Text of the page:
This smart little bee is called Nomada lathburiana, and I recorded it during last weekend’s Sutton Park BioBlitz. Usually, when doing a walk for the public, I tend to use common names when I’m showing them a species for the first time. Unfortunately, in the case of N. lathburiana there is no common name. You could be forgiven for calling it the ‘ginger nomad bee’ as its thorax is covered with dense, gingery hairs. And you might just do that. Give it a common name, use it enough, and others will pick up the expression. This is how common names for species develop. So why do we need the lengthy, hard-to-spell scientific names and what are they anyway?
Contrary to popular belief, you’d be incorrect to call them ‘Latin’ names, as they often involve Greek or any number of other languages, including derivations of the names of their discoverers. This can be done at genus or species level, one of the coolest examples being the genus of Australian dinosaurs called ‘Leaellynasaura’ – named by palaeontologist Tom Rich, after his daughter Leallyn. See? No Latin whatsoever!)
The system of giving organisms names (Homo sapiens for example) is called Binomial Nomenclature and was brought into common use by Carl Linnaeus, a Swedish naturalist who, as well as being considered to be the father of modern taxonomy and ecology, identified and classified over 10,000 species of plants and animals. (In fact, if you ever see a species name written with an ‘L.’ at the end, as in the common Daisy: “Bellis perennis L.” – it stands for ‘Linnaeus’.) The first word in the binomial tells you the genus (or group of organisms) and is always capitalised. The second tells you the species, and is never capitalised.
There are a number of weird and convoluted rules about what constitutes a ‘species’ – and in general a species is a group of organisms that can only produce fertile offspring with another individual of its species. For example, a horse crossed with a donkey makes a mule, but mules are infertile, thus horses and donkeys are distinct species. A lion and a tiger crossed will make a liger (I’m not making this up – google it!), but ligers are also infertile. You get the idea. Of course, there are exceptions to the rule – in the genus Canis – dogs. Most members of Canis can cross-breed and produce fertile offspring. And these things change all the time with every increase in scientific knowledge. Canis rufus was the OLD name for the Red Wolf, which was believed to be the offspring of Grey Wolves Canis lupus and Coyotes Canis latrans cross-breeding, but is now classified as Canis lupus rufus, a subspecies of Grey wolves. And so if you come across a name with three parts, it is probably a sub-species (like modern humans – we are Homo sapiens sapiens!)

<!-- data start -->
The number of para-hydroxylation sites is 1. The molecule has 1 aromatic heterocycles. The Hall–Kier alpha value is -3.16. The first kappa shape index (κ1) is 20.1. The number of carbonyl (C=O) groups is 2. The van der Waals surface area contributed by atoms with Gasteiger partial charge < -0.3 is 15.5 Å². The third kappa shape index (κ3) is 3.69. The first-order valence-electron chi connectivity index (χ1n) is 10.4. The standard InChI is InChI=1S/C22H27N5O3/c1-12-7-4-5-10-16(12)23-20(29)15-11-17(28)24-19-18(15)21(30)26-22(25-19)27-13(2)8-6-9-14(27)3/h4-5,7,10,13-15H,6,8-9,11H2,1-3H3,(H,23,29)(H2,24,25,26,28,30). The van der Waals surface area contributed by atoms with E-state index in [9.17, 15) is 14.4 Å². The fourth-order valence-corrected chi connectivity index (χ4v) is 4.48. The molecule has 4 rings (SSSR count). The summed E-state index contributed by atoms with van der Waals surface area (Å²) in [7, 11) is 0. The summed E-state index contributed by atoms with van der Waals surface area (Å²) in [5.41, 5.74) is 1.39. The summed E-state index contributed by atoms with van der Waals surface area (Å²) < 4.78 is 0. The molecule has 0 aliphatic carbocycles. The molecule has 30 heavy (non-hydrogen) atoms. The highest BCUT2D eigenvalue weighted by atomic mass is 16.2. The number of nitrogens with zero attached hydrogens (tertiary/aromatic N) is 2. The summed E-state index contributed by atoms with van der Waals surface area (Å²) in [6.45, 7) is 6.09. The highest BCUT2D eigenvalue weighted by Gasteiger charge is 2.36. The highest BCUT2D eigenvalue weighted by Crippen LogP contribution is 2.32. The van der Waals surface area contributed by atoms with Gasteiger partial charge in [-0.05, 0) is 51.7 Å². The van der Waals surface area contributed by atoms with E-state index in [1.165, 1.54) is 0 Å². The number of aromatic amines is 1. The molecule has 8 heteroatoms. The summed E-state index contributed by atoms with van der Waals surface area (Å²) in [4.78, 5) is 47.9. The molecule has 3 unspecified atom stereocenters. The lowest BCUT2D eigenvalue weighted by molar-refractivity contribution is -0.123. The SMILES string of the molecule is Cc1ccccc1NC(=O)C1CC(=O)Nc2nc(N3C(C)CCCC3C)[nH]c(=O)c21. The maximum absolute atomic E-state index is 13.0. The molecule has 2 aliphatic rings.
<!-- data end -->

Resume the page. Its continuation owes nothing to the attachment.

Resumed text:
Anyway so thats what the scientific name means, but why bother, right? What is it for? Well, imagine if you wanted to travel to the USA to study Buzzards. You might go to places where buzzards had been seen and hope to observe some behaviour, etc. But you’d be disappointed, because in the US, ‘Buzzard’ refers to what we would call vultures, and what we call ‘Buzzards’, they call Hawks. BUT – if you went to the USA and looked up places to observe the birds of the genus ‘Buteo’ – (our common buzzard is Buteo buteo) – you would indeed find the relatives of our beloved common buzzard.
Naturalists the world over would be forever getting their wires crossed without the use of scientific names. I’ll give you an example that happened to me:
Last year I visited my wonderful friends at the Florida Bat Conservancy, and got to meet some of the bats that they had in care. Cyndi, the group coordinator, asked me if I’d like to see their pipistrelles. Of course I said yes, and while I was looking at one of her Eastern Pipistrelle bats, I said to her “you know, Cyndi this doesn’t look like our Pipistrelle bats at all – more like a Myotis bat!” She replied that funnily enough, their ‘pips’ had just been reclassified into a new genus: Perimyotis!”
So, basically, scientific names keep us on the right track. They give us an idea of how they relate to other species, maybe who discovered them, and they even sometimes give us clues about their lifestyle (Passer domesticus is the House Sparrow), physiology (e.g. Apodemus flavicollis – flavi means yellow; collis means collar – is the Yellow-Necked Mouse) or origin (Branta canadensis – Canada Goose!).
So the next time someone tells you that the beetle you’ve found is called Abax parallelepipedus, they’re probably not trying to blind you with science. It might seem convoluted, but the world of natural history works brilliantly with all the complicated names!